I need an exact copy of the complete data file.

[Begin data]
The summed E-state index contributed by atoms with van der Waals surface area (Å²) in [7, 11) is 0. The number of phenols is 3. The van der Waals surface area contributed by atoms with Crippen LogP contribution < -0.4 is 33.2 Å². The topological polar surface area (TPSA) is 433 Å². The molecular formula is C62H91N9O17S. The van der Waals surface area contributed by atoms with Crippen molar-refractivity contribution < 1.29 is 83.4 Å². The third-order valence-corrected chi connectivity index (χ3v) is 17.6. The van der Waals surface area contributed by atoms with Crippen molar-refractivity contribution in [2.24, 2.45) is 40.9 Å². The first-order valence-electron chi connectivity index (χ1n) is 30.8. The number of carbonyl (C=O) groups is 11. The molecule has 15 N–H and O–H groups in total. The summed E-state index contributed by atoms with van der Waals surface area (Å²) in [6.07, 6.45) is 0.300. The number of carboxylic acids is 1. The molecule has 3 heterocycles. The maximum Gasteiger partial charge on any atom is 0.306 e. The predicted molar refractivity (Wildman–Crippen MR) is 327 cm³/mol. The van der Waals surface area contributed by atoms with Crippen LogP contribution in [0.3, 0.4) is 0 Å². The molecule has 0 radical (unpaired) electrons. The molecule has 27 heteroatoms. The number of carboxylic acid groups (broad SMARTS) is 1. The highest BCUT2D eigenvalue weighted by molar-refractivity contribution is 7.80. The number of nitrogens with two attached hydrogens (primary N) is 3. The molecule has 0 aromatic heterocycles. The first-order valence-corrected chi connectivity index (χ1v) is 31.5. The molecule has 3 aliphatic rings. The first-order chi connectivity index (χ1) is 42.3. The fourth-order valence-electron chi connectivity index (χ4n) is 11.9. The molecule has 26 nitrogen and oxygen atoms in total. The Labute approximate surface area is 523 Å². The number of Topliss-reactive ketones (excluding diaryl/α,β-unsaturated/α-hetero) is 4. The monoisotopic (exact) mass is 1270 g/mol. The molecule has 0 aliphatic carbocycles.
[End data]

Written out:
The summed E-state index contributed by atoms with van der Waals surface area (Å²) in [7, 11) is 0. The number of phenols is 3. The van der Waals surface area contributed by atoms with Crippen LogP contribution < -0.4 is 33.2 Å². The topological polar surface area (TPSA) is 433 Å². The molecular formula is C62H91N9O17S. The van der Waals surface area contributed by atoms with Crippen molar-refractivity contribution < 1.29 is 83.4 Å². The third-order valence-corrected chi connectivity index (χ3v) is 17.6. The van der Waals surface area contributed by atoms with Crippen molar-refractivity contribution in [2.24, 2.45) is 40.9 Å². The first-order valence-electron chi connectivity index (χ1n) is 30.8. The number of carbonyl (C=O) groups is 11. The molecule has 15 N–H and O–H groups in total. The summed E-state index contributed by atoms with van der Waals surface area (Å²) in [6.07, 6.45) is 0.300. The number of carboxylic acids is 1. The molecule has 3 heterocycles. The maximum Gasteiger partial charge on any atom is 0.306 e. The predicted molar refractivity (Wildman–Crippen MR) is 327 cm³/mol. The van der Waals surface area contributed by atoms with Crippen LogP contribution in [0.3, 0.4) is 0 Å². The molecule has 0 radical (unpaired) electrons. The molecule has 27 heteroatoms. The number of carboxylic acid groups (broad SMARTS) is 1. The highest BCUT2D eigenvalue weighted by molar-refractivity contribution is 7.80. The number of nitrogens with two attached hydrogens (primary N) is 3. The molecule has 0 aromatic heterocycles. The first-order valence-corrected chi connectivity index (χ1v) is 31.5. The molecule has 3 aliphatic rings. The first-order chi connectivity index (χ1) is 42.3. The fourth-order valence-electron chi connectivity index (χ4n) is 11.9. The molecule has 26 nitrogen and oxygen atoms in total. The Labute approximate surface area is 523 Å². The number of Topliss-reactive ketones (excluding diaryl/α,β-unsaturated/α-hetero) is 4. The monoisotopic (exact) mass is 1270 g/mol. The molecule has 0 aliphatic carbocycles.